The Roman world had for two generations been steadily drifting toward monarchy, and at least one generation before the empire was set up clear minds saw the inevitable necessity of one-man government or supreme power, and each political leader made it his ambition to grasp it. The civil wars ceased for a century with the death of Antony. But the struggles of Tiberius Gracchus and Scipio Aemilianus, Caius Gracchus and Opimius, Drusus and Philippus, Marius and Sulla, Pompey and Caesar, and lastly Octavian and Antony had exhausted the state, and this exhaustion of political parties opened the way for monarchy. In fact it was a necessity for the welfare of the commonwealth that one should be elevated who could fairly hold the balance between oligarchy and the commons and duly recognize the claims of all parties. Even Cato Uticensis--the incarnation of republican ideas--admitted it would be better to choose a master than wait for a tyrant. The bloody wars could find no solution except the survival of the fittest. Moreover, the free political institutions of Rome had become useless and could no longer work under the armed oppression of factions. If any form of government, only supreme power would prove effectual amid an enfeebled, unpopular senate, corrupt and idle commons, and ambitious individuals.

(2) Inability of Either Aristocracy or Democracy to Hold Equilibrium.

Events had proved that a narrow exclusive aristocracy was incapable of good government because of its utterly selfish policy and disregard for the rights of all lower orders. It had learned to burke liberty by political murders. Neither was the heterogeneous population of later Rome disciplined to obey or to initiate just government when it had seized power. This anarchy within the body politic opened an easy way to usurpation by individuals. No republic and no form of free popular government could live under such conditions. Caesar said of the republic that it was "a name without any substance," and Curio declared it to be a "vain chimera." The law courts shared in the general corruption. The judicia became the bone of contention between the senate and the knights as the best instrument for party interests, and enabled the holders

(a) to receive large bribes,

(b) to protect their own order when guilty of the most flagrant injustice, and

(c) to oppress other orders.

Justice for all, and especially for conquered peoples, was impossible. Elective assemblies refused to perform their proper functions because of extravagant bribery or the presence of candidates in arms. In fact, the people were willing to forego the prerogative of election and accept candidates at the nomination of a despotic authority. The whole people had become incapable of self-government and were willing--almost glad--to be relieved of the necessity.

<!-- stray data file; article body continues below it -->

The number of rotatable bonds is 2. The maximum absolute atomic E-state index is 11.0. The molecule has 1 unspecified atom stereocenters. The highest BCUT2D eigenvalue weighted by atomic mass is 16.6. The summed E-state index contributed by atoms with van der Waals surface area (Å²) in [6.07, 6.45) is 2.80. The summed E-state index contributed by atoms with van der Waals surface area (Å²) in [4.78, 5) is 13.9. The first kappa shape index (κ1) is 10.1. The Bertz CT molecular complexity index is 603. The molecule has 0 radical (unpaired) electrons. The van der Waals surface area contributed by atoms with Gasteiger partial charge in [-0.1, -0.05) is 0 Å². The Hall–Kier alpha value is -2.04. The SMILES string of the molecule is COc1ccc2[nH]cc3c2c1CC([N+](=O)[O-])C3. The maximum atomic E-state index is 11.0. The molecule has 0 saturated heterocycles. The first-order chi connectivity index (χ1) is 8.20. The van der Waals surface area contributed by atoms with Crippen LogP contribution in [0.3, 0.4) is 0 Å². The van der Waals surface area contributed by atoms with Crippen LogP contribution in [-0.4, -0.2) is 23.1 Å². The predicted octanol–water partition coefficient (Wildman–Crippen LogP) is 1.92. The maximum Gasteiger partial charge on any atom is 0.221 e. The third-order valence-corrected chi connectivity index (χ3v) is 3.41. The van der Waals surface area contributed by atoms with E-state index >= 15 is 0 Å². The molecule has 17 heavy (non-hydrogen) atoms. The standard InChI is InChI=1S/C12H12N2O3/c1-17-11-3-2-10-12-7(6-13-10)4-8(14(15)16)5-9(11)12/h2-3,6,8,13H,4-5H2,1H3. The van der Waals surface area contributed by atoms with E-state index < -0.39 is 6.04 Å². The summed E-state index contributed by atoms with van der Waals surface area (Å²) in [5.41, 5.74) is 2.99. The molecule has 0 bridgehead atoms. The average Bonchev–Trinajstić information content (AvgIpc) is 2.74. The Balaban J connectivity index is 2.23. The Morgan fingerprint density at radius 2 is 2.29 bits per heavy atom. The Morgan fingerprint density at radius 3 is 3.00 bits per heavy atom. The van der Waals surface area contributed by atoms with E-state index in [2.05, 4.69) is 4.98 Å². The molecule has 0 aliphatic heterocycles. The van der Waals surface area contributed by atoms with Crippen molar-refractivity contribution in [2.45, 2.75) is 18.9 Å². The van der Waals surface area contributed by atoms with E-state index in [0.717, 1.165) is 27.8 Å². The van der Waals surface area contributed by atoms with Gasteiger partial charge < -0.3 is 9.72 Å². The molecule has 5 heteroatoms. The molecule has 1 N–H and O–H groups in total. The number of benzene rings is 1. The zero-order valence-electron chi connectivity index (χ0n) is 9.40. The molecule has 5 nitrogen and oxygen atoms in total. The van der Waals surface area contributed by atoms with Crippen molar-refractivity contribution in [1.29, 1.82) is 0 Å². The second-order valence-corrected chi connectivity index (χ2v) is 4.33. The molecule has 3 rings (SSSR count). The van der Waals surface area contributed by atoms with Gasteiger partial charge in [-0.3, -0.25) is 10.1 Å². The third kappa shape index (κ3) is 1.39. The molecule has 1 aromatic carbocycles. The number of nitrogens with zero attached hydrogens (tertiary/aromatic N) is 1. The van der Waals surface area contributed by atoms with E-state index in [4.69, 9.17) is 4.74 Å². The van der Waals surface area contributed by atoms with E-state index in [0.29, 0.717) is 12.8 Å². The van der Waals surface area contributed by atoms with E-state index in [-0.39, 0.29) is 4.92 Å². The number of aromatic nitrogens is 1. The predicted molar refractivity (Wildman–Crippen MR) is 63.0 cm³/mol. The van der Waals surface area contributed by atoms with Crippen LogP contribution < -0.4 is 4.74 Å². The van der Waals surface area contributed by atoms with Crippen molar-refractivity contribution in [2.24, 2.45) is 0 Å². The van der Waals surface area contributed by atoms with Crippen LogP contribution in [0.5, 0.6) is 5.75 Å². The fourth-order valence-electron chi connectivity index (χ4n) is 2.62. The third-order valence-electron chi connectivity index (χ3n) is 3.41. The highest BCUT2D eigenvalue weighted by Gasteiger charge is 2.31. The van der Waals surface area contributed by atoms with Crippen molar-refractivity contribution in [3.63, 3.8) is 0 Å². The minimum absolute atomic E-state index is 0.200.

(3) Precedents.

Besides, precedents for one-man government, or the concentration of supreme power in one hand, were not wanting, and had been rapidly multiplying in Roman history as it drew nearer to the end of the republic. Numerous protracted commands and special commissions had accustomed the state to the novelty of obedience without participation in administration. The 7 consulships of Marius, the 4 of Cinna, the 3 extraordinary commissions of Pompey and his sole consulship, the dictatorship of Sulla without time limit, the two 5-year-period military commands of Caesar, his repeated dictatorships the last of which was to extend for 10 years--all these were pointing directly toward Caesarism.

(4) Withdrawal from Public Life:

Individualism.

On another side the way was opened to supreme power by the increasing tendency for some of the noblest and best minds to withdraw from public life to the seclusion of the heart life and thus leave the field open for demagogic ambition. After the conquests of Alexander the Great, philosophy abandoned the civic, political or city-state point of view and became moral and individual. Stoicism adopted the lofty spiritual teachings of Plato and combined them with the idea of the brotherhood of humanity. It also preached that man must work out his salvation, not in public political life, but in the secret agonies of his own soul. This religion took hold of the noblest Roman souls who were conscious of the weariness of life and felt the desire for spiritual fellowship and comfort. The pendulum in human systems of thought generally swings to the opposite extreme, and these serious souls abandoned public life for private speculation and meditation. Those who did remain at the helm of affairs--like the younger Cato--were often too much idealists, living in the past or in an ideal Platonic republic, and proved very unequal to the practical demagogues who lived much in the present with a keen eye to the future. Also a considerable number of the moderate party, who in better days would have furnished leaders to the state, disgusted with the universal corruption, saddened by the hopeless state of social strife and disquieted by uncertainty as to the issue of victory for either contending party, held aloof and must have wished for and welcomed a paramount authority to give stability to social life. Monarchy was in the air, as proved by the sentiments of the two pseudo-Sallustian letters, the author of which calls upon Caesar to restore government and reorganize the state, for if Rome perish the whole world must perish with her.

(5) Industrial.

To another considerable class monarchy must have been welcome--the industrial and middle class who were striving for competence and were engaged in trade and commerce. Civil wars and the strife of parties must have greatly hindered their activity. They cast their lot neither with the optimates nor with the idle commonalty. They desired only a stable condition of government under which they could uninterruptedly carry on their trades.

(6) Military.